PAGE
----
Tuesday, February 03, 2009
Movie Review: The Curious Case of Benjamin Button
The same day that I posted my top 10 of 2008 I saw the last film of the year that I really wanted to see, The Curious Case of Benjamin Button. With all the Oscar fervor surrounding the picture, I had high hopes for the film. Hopes that were then tempered by my father's reaction to the film and pretty much hating it. I usually find that he and I have the same tastes in film, appreciating the classics, but fans of blockbusters and sort of campy action movies and gross out humor. For him not to like it kind of had me worried.
For my own opinion, I ended up really liking the film. Directed by the great David Fincher (of Fight Club fame) it was based of a short story by one of the 20th centuries most celebrated novelists, F. Scott Fitzgerald. It starred Brad Pitt as Benjamin Button, a man who is aging in reverse. Born as a baby, he was considered deformed, his body breaking down even as he was birthed, racked by arthritis and cataracts. Abandoned by his father at an old folks home when his mother died in childbirth and his father fearing the baby's deformity, he was raised by one of the homes housemaids. As he gets older (or younger by the measure of it, he learns how he is different and comes to have a different view of death as the people who help raise him pass out of life as he grows younger.
It was here that he meets the love of his life, a young girl named Daisy, played wonderfully by Cate Blanchett. As she grows older and he younger, this is the story of what Button does with his life and how their paths are meant to cross. The entire story is told as a flashback by Blanchett in the modern day as she lays on her death bed. We learn of the truly sad tale of heartbreak and sorrow and how two people who love each other can't be right for one another.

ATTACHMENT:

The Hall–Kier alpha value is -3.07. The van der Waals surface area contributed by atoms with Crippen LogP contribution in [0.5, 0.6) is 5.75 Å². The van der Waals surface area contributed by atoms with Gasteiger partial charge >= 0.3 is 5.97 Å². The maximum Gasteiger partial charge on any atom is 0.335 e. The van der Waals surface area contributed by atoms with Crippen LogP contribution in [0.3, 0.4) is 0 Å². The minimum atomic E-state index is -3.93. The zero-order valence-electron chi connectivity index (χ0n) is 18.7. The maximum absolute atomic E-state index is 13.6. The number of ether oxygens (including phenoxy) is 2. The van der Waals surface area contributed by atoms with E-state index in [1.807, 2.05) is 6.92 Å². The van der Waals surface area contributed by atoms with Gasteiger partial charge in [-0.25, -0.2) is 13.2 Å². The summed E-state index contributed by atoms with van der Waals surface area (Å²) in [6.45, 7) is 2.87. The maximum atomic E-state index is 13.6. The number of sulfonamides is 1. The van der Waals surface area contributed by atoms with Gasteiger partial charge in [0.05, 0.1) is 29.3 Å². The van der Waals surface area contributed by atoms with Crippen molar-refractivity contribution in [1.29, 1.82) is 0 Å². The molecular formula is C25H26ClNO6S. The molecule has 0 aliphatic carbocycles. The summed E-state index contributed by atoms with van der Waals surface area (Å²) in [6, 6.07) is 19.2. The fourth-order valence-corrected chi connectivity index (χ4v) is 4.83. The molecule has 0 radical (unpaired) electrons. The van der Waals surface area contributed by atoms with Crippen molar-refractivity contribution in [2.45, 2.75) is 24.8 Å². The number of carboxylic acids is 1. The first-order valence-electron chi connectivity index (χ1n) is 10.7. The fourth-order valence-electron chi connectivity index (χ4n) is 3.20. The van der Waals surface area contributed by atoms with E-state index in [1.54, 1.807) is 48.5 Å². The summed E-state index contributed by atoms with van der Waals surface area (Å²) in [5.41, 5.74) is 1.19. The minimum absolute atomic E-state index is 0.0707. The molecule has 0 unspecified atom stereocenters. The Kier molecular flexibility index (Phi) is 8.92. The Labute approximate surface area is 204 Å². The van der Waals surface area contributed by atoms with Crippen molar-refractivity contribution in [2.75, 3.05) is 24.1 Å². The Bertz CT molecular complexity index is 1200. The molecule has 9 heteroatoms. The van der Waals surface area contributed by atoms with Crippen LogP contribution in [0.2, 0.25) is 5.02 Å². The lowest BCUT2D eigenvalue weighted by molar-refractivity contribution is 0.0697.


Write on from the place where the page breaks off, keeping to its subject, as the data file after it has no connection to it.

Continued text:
The film is shot perfectly. Starting off with Button's birth at the close of World War 1 and passing through the 20's, 30's and so on, there is an extraordinary commitment to maintaining the look and feel of authenticity. The clothes and expressions, the things the characters eat and drink. Fincher really keeps a tight reign on a plot that could lose a lesser director. Perfectly timed moments of comedy intersect the times of sorrow, and Pitt and Blanchett have great chemistry. Cate as the world wise girl who isn't afraid of living her life, and Pitt as the world traveled man who doesn't wasn't his condition to burden anyone.
The film is long at almost 3 hours, but it moves quickly. I never felt dragged down or that the pace was slow despite the movie not really containing any action. You are compelled by the character and the pathos on screen. The special effects to age and youthen the actors are some of the best jobs I have ever seen, a mixture of CGI and prosthetics that is really convincing.
Truly I think next to Fight Club that this is Pitt's best film and if it wasn't for Mickey Rourke's performance in The Wrestler, I think he would be a shoo-in for the Oscar. Cate is certainly deserving of a nomination despite the snub. She plays the ages of her character better than Pitt even, from youthful ballerina to love lorne mother.
I can recommend this movie. Its not the kind of movie you go to to feel good, but rather the kind you go to see remember why they make movie. Its both an epic tale of a man's life journey, and a very small film about the romance between two people. The Curious Case of Benjamin Button, with Brad Pitt and Cate Blanchett, directed by David Fincher. Go check it out.
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